You would think that the continuing saga of potty training our youngest sir (Bogey – he with the bladder of a peanut and a vacant scare which may not bode well for his aptitude), would leave me somewhat compromised in terms of fodder for posts dealing with anything other than the delight and frustration of puppyhood.   Given that my travels are limited to two and half hour intervals, it is true that I haven’t seen much other than what is going on in my kitchen.  But I’m here to tell you, there’s a lot of amazing that happens here.

Bonnie, the remarkable creator of paperkeeper.wordpress.com was here for a couple of days and in effect, holed up in the kitchen with me for the majority of her visit.  True, a better host would have planned sightseeing expeditions in and around D.C. (she left the day of the government shutdown);  I invited her to walk up and down the driveway.  And having her here was an experience in amazement.  Amazement that we started talking at Union Station on Sunday evening and didn’t stop until we said good-bye at Dulles airport.  That the kitchen became the haven for stories sad and delightful, evocative memories and whispered hopes.  There was no better place to be to explore the reality of a friendship that started with imagined dimensionality created by our words and email conversations.   I could listen and see and ask and think and travel around years of Bonnie’s life and she let me be amazed.  We laughed and considered and opined and let the comfort of the kitchen make all of that conversation safe.  It was a  joy to have her here and to realize as I sit here today, that I had so much wonder going on around me.  Perhaps therein is the kernel of truth – any moment which is attended to with sensibilities focused contains far more amazement than we might think.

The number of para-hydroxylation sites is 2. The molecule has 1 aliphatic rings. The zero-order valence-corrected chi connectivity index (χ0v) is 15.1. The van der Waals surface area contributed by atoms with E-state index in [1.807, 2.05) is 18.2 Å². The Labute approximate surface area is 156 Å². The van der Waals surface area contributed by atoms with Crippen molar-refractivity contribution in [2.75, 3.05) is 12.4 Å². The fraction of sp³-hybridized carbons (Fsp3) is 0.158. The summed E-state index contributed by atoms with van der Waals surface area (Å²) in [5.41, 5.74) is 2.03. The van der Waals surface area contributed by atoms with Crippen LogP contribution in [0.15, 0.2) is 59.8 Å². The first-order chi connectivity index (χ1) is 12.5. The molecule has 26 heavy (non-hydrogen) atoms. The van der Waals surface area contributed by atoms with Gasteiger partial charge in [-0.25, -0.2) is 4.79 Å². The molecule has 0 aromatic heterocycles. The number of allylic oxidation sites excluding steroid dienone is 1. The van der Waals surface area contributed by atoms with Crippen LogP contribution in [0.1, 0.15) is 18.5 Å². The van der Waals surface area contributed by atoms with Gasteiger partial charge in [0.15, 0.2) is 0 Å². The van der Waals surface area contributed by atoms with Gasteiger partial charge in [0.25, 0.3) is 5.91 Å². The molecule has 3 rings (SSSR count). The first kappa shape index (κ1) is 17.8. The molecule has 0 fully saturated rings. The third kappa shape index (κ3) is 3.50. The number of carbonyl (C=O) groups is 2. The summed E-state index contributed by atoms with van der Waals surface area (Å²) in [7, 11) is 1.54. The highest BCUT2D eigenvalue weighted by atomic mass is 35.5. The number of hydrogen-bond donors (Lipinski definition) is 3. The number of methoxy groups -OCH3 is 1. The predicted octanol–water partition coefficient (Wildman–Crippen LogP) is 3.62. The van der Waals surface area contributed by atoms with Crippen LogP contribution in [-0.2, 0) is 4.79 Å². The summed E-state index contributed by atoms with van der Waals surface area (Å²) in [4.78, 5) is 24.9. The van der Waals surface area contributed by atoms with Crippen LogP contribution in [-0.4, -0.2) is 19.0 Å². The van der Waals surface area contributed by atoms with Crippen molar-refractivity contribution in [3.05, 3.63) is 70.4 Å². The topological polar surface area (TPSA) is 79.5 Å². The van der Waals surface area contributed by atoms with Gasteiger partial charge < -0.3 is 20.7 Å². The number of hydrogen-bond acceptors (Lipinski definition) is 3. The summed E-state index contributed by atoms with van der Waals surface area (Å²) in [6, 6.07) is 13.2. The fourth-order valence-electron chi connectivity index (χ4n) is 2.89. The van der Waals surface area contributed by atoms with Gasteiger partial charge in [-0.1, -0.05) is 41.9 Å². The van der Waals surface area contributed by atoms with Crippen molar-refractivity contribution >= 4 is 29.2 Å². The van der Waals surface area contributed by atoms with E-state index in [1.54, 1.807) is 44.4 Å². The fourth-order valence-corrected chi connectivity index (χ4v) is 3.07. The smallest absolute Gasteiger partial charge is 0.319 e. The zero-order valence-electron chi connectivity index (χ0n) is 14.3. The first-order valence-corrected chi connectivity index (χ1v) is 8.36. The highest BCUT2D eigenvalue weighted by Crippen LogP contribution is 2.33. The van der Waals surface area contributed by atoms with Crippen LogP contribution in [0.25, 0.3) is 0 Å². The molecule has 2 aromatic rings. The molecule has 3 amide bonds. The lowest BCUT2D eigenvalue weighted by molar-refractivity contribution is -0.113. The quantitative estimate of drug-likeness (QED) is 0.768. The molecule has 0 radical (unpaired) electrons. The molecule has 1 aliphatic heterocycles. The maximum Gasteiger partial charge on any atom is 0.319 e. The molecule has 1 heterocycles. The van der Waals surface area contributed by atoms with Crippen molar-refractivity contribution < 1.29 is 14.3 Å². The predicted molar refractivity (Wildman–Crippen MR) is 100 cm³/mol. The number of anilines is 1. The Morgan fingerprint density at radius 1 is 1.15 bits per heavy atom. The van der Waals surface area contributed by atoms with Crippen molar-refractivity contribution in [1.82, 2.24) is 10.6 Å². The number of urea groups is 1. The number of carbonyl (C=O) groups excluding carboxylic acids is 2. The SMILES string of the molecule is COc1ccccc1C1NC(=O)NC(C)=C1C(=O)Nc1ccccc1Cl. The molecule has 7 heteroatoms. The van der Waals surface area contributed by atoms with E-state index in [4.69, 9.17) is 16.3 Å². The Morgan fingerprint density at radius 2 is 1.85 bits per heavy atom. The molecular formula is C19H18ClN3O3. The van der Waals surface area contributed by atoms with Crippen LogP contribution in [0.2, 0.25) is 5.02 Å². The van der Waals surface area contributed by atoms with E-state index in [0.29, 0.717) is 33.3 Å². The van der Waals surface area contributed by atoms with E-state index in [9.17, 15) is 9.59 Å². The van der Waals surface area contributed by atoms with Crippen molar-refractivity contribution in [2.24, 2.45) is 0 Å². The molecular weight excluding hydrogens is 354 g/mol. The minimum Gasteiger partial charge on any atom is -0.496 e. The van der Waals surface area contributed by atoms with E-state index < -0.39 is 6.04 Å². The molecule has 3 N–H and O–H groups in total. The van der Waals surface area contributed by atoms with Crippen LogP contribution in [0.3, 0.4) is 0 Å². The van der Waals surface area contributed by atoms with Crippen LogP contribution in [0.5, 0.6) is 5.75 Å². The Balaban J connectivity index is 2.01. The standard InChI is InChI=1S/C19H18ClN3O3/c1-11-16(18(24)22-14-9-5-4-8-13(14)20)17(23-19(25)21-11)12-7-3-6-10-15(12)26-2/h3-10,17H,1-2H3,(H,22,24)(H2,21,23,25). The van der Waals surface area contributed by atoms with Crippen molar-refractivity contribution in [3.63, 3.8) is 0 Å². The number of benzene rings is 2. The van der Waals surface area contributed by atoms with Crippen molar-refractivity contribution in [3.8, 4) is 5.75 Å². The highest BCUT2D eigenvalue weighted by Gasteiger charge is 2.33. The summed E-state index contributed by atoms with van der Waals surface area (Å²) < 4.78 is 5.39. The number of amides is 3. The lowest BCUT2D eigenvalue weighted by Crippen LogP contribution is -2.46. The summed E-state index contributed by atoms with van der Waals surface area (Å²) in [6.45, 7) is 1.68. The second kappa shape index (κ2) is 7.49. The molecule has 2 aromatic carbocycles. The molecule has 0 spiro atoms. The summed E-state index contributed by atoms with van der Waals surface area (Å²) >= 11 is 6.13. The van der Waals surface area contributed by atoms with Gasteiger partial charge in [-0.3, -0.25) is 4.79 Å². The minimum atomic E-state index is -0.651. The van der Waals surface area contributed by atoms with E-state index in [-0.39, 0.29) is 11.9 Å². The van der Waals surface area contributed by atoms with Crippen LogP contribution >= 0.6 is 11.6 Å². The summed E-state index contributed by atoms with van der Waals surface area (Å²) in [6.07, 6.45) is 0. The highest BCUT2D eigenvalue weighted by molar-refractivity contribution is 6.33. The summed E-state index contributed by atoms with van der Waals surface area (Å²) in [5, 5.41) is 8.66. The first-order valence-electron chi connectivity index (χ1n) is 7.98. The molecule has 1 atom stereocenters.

I will leave Bonnie’s travels to Bonnie – for it is her story to tell.  And she tells it like no one else.  I for one have to go walk the pup.

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For Simon

Did you ever hear the one about the parish priest and the Jew?  Gotcha – there’s no punchline..

Simon (simonmarsh.org) is a parish priest in NW England.  I’m – well you know me by now.  We’ve never met, and yet I can assure you he is as much a part of my heart as any beloved friend.  I don’t remember what prompted us to start emailing each other, but shortly after we did, Simon became ill.  His voice was failing him,  a diagnosis proved elusive and his fatigue was almost taunting him.  I fretted – asking all these questions that you would expect – was he able to eat?  Had he tried chicken soup?  Was he getting enough rest?  How was the quality of the medical care?  He would respond when he was able – without complaint.  His tiredness was teaching him patience, he wrote, his hoarseness provided him time to listen to silence.  He was most frustrated that his responsibilities to his parish were being compromised.  And he worried about his wife Jilly.  Simon apologized for not writing more,  reassuring me through this ordeal.  Thanking me for being a worried Jewish mom across the pond (forget that we are close in age, I’ve always had a strong maternal streak).